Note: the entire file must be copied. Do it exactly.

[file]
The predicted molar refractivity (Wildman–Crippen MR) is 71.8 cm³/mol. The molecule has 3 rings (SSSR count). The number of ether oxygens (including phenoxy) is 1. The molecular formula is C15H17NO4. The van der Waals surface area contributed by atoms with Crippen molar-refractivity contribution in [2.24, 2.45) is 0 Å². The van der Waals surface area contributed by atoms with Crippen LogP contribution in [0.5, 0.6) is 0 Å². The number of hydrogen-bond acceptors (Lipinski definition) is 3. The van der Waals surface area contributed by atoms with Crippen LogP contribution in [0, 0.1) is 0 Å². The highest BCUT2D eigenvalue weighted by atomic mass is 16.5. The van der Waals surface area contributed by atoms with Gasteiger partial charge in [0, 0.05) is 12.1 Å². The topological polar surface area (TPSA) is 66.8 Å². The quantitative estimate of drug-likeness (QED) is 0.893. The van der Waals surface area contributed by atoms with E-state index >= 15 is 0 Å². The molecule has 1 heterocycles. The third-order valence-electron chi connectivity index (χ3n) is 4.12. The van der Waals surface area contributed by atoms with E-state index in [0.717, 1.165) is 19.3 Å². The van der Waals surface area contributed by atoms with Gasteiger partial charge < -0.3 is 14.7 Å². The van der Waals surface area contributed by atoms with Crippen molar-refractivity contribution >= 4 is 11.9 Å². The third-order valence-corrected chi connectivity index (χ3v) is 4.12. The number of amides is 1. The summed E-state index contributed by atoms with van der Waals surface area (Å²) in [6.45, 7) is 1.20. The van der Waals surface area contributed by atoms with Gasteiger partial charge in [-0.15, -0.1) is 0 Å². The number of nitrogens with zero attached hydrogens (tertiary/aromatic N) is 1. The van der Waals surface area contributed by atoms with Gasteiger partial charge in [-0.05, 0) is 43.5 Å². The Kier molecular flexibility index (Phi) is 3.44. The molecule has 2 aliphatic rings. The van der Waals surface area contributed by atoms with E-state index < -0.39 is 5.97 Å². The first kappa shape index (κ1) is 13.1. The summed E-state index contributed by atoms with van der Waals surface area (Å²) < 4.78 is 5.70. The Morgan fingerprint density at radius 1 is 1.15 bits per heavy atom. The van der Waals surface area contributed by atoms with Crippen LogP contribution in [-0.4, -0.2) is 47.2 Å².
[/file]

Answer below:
The predicted molar refractivity (Wildman–Crippen MR) is 71.8 cm³/mol. The molecule has 3 rings (SSSR count). The number of ether oxygens (including phenoxy) is 1. The molecular formula is C15H17NO4. The van der Waals surface area contributed by atoms with Crippen molar-refractivity contribution in [2.24, 2.45) is 0 Å². The van der Waals surface area contributed by atoms with Crippen LogP contribution in [0.5, 0.6) is 0 Å². The number of hydrogen-bond acceptors (Lipinski definition) is 3. The van der Waals surface area contributed by atoms with Crippen LogP contribution in [0, 0.1) is 0 Å². The highest BCUT2D eigenvalue weighted by atomic mass is 16.5. The van der Waals surface area contributed by atoms with Gasteiger partial charge in [0, 0.05) is 12.1 Å². The topological polar surface area (TPSA) is 66.8 Å². The quantitative estimate of drug-likeness (QED) is 0.893. The van der Waals surface area contributed by atoms with E-state index >= 15 is 0 Å². The molecule has 1 heterocycles. The third-order valence-electron chi connectivity index (χ3n) is 4.12. The van der Waals surface area contributed by atoms with E-state index in [0.717, 1.165) is 19.3 Å². The van der Waals surface area contributed by atoms with Gasteiger partial charge < -0.3 is 14.7 Å². The van der Waals surface area contributed by atoms with Crippen molar-refractivity contribution >= 4 is 11.9 Å². The third-order valence-corrected chi connectivity index (χ3v) is 4.12. The number of amides is 1. The summed E-state index contributed by atoms with van der Waals surface area (Å²) in [6.45, 7) is 1.20. The van der Waals surface area contributed by atoms with Gasteiger partial charge in [-0.15, -0.1) is 0 Å². The number of nitrogens with zero attached hydrogens (tertiary/aromatic N) is 1. The van der Waals surface area contributed by atoms with Gasteiger partial charge in [-0.05, 0) is 43.5 Å². The Kier molecular flexibility index (Phi) is 3.44. The molecule has 2 aliphatic rings. The van der Waals surface area contributed by atoms with E-state index < -0.39 is 5.97 Å². The first kappa shape index (κ1) is 13.1. The summed E-state index contributed by atoms with van der Waals surface area (Å²) < 4.78 is 5.70. The Morgan fingerprint density at radius 1 is 1.15 bits per heavy atom. The van der Waals surface area contributed by atoms with Crippen LogP contribution in [-0.4, -0.2) is 47.2 Å².